Archive for the month “May, 2015”



This weekend we celebrate Trinity Sunday which is all about the triune god Father, son and Holy Spirit. When my Father was alive he  often had a small tin of oil in the tool  box he used which was called three in one oil  when I was thinking about a definition of the Holy Trinity  it  came to mind however the trinity is  about  three divine persons in one not a tin of oil !!!  In the Holy Trinity the Father is equal to the Son and the Son is equal to the Spirit three in one and one in three we hear this in the breastplate of St. Patrick. St Patrick, with a brilliance that we Irish are justly celebrate found in the three leaf shamrock rising from the one stem an image of the Trinity which is still used today. The feast of the Trinity goes back to 12th century England and St Thomas a Becket, Archbishop of Canterbury. Historians say the great Thomas celebrated a Liturgy in honor of the Trinity in his cathedral. So was born the observance. In the 14th century, the feast came to be observed by the universal Church.

 One week after the end of the Easter season, in which we gave thanks for the saving death and resurrection of Jesus, and the celebration of the gift of the Holy Spirit on Pentecost Sunday, this feast of the Holy Trinity invites us to contemplate the mystery of God to the extent that our minds are able. Paul in the Letter to the Romans reminds us that the Spirit of God makes us God’s children, destined to share in the life of God, as Christ does.

Through the Holy Spirit dwelling in our hearts we become aware of the love and strength of the living God available to us both now and in the life to come. The gospel reading for this Sunday speaks of power: the power of presence and the power of the name. Ancient people placed great weight in presence; the way someone dressed and acted spoke of social power. Ancient people also chose names carefully; they believed a person’s name defined their strength of character. Both outward presence and inward character are part of the disciples’ experience.When the followers saw the resurrected Lord and heard his command to evangelize the entire world, they saw for themselves the Trinity in action. When we live as followers of Christ, we invite others to join us not because they see nice people living good lives. No, they, too, see the Trinity in action as God works through us.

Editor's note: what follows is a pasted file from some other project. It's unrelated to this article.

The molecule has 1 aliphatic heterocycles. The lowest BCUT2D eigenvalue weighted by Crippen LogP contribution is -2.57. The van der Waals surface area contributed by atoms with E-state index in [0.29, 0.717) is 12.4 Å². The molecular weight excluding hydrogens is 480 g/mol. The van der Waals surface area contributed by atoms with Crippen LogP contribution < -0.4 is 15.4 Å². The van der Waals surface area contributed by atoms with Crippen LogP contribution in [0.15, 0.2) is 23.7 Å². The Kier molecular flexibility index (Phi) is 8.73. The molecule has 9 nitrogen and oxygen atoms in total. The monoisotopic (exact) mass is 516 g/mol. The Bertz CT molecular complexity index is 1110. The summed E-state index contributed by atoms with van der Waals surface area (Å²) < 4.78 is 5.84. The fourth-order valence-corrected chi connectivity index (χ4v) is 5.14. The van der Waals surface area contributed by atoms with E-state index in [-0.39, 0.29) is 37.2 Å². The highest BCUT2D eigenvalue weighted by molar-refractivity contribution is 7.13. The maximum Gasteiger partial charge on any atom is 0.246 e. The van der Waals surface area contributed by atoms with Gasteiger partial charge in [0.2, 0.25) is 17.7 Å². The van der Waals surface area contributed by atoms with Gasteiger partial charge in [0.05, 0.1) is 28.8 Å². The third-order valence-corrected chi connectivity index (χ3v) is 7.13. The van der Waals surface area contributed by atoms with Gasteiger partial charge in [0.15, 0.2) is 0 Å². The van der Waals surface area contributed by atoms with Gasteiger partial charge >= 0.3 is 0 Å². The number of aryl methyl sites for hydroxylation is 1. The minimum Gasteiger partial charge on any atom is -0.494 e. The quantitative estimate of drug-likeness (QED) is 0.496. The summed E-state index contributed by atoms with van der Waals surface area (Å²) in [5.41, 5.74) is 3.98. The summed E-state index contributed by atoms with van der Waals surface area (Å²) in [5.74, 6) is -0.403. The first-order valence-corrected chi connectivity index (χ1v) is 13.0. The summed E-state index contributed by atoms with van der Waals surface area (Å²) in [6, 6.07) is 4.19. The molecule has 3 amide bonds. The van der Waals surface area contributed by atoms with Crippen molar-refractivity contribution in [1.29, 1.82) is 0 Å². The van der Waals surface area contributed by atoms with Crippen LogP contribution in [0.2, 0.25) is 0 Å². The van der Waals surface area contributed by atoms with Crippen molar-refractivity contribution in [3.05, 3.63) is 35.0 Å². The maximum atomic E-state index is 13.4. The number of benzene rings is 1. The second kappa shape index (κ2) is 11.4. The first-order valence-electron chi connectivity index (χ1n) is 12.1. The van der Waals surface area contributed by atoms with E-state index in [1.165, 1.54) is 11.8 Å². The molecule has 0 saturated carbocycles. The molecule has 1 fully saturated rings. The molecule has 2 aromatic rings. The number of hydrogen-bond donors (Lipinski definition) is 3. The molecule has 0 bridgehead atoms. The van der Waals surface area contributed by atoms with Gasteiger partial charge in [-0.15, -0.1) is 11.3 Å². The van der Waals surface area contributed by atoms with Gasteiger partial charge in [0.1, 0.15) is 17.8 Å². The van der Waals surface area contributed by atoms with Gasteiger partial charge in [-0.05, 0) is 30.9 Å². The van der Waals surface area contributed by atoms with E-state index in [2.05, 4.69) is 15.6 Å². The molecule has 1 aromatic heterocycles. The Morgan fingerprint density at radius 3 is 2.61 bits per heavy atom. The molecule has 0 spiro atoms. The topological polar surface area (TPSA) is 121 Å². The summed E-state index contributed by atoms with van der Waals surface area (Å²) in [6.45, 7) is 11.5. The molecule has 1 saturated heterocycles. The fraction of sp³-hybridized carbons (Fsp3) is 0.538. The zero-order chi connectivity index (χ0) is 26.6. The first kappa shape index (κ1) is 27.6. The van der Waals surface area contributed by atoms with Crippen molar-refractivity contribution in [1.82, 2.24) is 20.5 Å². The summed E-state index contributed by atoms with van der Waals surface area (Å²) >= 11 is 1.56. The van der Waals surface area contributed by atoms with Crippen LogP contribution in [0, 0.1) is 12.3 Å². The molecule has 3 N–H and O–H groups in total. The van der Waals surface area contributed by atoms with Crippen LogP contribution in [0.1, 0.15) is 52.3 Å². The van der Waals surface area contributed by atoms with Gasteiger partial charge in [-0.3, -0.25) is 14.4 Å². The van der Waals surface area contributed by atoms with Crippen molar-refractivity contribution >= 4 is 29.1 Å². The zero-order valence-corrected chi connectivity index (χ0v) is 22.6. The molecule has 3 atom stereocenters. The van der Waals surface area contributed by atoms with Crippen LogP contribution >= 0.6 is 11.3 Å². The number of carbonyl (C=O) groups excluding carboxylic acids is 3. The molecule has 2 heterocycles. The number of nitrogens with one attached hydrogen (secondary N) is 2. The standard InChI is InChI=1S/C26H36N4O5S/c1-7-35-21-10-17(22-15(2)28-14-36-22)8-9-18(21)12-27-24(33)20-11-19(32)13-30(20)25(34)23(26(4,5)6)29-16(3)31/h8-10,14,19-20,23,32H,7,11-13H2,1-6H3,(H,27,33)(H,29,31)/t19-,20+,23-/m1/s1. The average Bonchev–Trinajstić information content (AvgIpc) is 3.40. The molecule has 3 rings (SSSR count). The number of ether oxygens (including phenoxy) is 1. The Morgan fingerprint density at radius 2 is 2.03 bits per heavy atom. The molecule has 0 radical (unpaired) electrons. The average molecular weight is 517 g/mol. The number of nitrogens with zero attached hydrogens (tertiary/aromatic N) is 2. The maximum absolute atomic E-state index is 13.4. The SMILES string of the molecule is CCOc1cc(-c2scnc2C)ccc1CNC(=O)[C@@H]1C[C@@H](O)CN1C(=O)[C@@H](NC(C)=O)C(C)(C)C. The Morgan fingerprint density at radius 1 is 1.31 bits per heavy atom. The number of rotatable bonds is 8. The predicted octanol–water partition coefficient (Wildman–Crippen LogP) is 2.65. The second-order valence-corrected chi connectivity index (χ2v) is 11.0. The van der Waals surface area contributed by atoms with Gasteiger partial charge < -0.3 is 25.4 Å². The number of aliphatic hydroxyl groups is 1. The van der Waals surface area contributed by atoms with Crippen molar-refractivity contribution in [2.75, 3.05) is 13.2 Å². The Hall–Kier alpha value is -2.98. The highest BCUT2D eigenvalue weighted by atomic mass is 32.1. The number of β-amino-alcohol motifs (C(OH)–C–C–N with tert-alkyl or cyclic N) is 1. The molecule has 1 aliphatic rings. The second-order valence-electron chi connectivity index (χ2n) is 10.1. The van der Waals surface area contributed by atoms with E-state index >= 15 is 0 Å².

Each Trinity Sunday, we only scratch the surface of this great mystery of our faith. In gratitude and faith, let us begin and end every prayer with greater faith and reverence “In the name of the Father, and of the Son, and of the Holy Spirit. Amen.”




I think that we should pause for a moment and reflect on the result of the referendum that took place last Friday in the Irish Republic. As we reflect on the result let us remember that 40% voted no whilst the majority 60% voted yes whether you agree or disagree let us turn to God as we pray for Ireland and its people.

Glory to you, O Lord our God.Your love calls us to be your people.

By sharing our many and diverse gifts we share in your mission. We ask you, Lord, to shape us into a community of faith. Nourish us by your word and sacraments that we may grow into the image of Jesus.

Through the power of your Holy Spirit, heal us that we,in turn, may heal the wounded. Form us to be instruments of love, justice, and peace in our land , and send us to proclaim your saving work. renew us, Lord, that we may renew the face of the earth.




This Sunday is Pentecost Sunday, the day when we celebrate the decent of the Holy Spirit upon the Apostles and the beginning of the apostolic mission to bring the Church to the world. It is the birthday of the church so maybe we should sing happy birthday instead of Veni Creator Spiritus and blow out the candles on the birthday cake instead of blowing out the paschal candle because it’s the end of Easter!! With the feast of Pentecost the seven weeks of Easter have come to an end, Christ’s Passover is fulfilled in the outpouring of the Holy Spirit, manifested, given, and communicated as a divine person: of his fullness, Christ, the Lord, pours out the Spirit in abundance. (Cf. Acts 2:33-36) (CCC 731)